MSN Search to Challenge Google and Yahoo
The new MSN Search is a full speed ahead effort for Microsoft to catch Google and Yahoo in the search engine race and are about ready to release their MSN Search Engine. Microsoft has offered a search engine since long on their MSN website but they were powered using outsourced technologies such as LookSmart, Inktomi, and Yahoo’s Overture. Only recently with Google emerging as a dominant force in the search engine market, they realized what they were missing on.
In February Microsoft’s Bill Gates commented that Google has blown away Microsoft in the realm of search, confirming that Google “kicked our butts” in a statement given at the World Economic Forum. After offering a subpar search service to their incredibly huge user base, MSN has finally gotten the ball rolling in their direction and Bill may be able to rest well without fearing the Google and Firefox teams chasing after him.
The new MSN Search Beta format can be previewed at http://beta.search.msn.com, and the search results can be previewed on the MSN Tech Preview. But it will not be until Thursday when the true preview test is released.
Mike Valentine of RealitySEO and a Search Engine Journal contributor adds “I’ve given [the MSN Tech Preview] a spin myself and must say that I’m impressed. Although they have no ads on the SERP’s of the preview site, I’m sure they will load it up with the 15 or more Overture ‘sponsored sites’ which clutter the results pages on the current search results by the time the new public beta reaches its official launch.”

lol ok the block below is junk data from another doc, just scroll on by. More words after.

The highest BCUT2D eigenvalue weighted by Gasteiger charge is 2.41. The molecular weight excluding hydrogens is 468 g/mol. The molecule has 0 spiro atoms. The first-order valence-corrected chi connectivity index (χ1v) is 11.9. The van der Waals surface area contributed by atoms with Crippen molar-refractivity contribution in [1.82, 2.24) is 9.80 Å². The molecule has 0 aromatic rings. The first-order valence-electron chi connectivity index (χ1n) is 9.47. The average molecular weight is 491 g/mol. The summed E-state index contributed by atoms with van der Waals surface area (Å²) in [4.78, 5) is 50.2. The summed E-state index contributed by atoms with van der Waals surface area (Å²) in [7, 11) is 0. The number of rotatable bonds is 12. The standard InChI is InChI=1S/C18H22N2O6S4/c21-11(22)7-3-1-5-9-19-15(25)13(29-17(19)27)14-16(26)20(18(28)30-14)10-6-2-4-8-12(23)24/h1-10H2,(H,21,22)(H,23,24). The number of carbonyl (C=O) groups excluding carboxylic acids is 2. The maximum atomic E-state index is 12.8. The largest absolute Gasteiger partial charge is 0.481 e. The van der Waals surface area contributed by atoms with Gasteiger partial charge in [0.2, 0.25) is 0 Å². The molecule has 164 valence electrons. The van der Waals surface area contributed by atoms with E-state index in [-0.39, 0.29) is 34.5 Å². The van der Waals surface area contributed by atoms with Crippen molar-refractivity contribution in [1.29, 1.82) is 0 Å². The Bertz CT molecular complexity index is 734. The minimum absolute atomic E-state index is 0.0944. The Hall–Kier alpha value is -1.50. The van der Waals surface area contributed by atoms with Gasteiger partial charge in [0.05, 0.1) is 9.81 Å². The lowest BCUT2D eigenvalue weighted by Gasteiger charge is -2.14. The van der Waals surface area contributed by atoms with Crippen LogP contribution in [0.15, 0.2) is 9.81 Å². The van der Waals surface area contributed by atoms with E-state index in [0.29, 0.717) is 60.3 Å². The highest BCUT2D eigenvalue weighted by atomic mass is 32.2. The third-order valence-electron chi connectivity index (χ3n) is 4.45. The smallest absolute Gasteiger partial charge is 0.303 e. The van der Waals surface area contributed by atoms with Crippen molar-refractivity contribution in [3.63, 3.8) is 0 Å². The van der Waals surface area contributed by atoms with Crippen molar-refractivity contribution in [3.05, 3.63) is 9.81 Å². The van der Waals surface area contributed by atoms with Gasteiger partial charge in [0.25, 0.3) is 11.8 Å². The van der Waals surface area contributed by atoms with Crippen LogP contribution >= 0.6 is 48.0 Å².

More from Mike on MSN Search:
I’ve publicly complained about the lack of click-through traffic of top ranked sites from both Yahoo and MSN search. Even though most of my web sites and those of clients are very highly ranked in all three search engines, Yahoo and MSN send less than one quarter of all search traffic to any of those sites. Google sends the rest – over 75% of search traffic referred comes from searches originating on Google’s English speaking sites in the UK, Australia, Canada, etc.
Is that because nobody can see past the PPC ads (Overture Sponsor Ads) on MSN search? No, the “Sponsored Sites” aren’t THAT dominant on the SERP. Is it because only one fourth the number of people search at MSN and Yahoo? No, it can’t be explained that way either. Who knows? Maybe those who search at MSN and Yahoo simply want to search without bothering to visit those top ranked sites? Could it be that the blue color and the “Sponsored Sites” label actually dissuades people from dropping down to the organic results or those sponsored links are more clicked at MSN than at Google? I just don’t know.
Search Engine Journal’s and TechWhack’s Sushubh Mittal also gave his opinion on how MSN Search should also be focusing on their Windows PC search before putting all of their ducks into web search. “Microsoft is having big problems in the Search Engine Market. Their online search engine stands nowhere on popularity charts and now Google and Yahoo! are going after their desktop searching capabilities. ”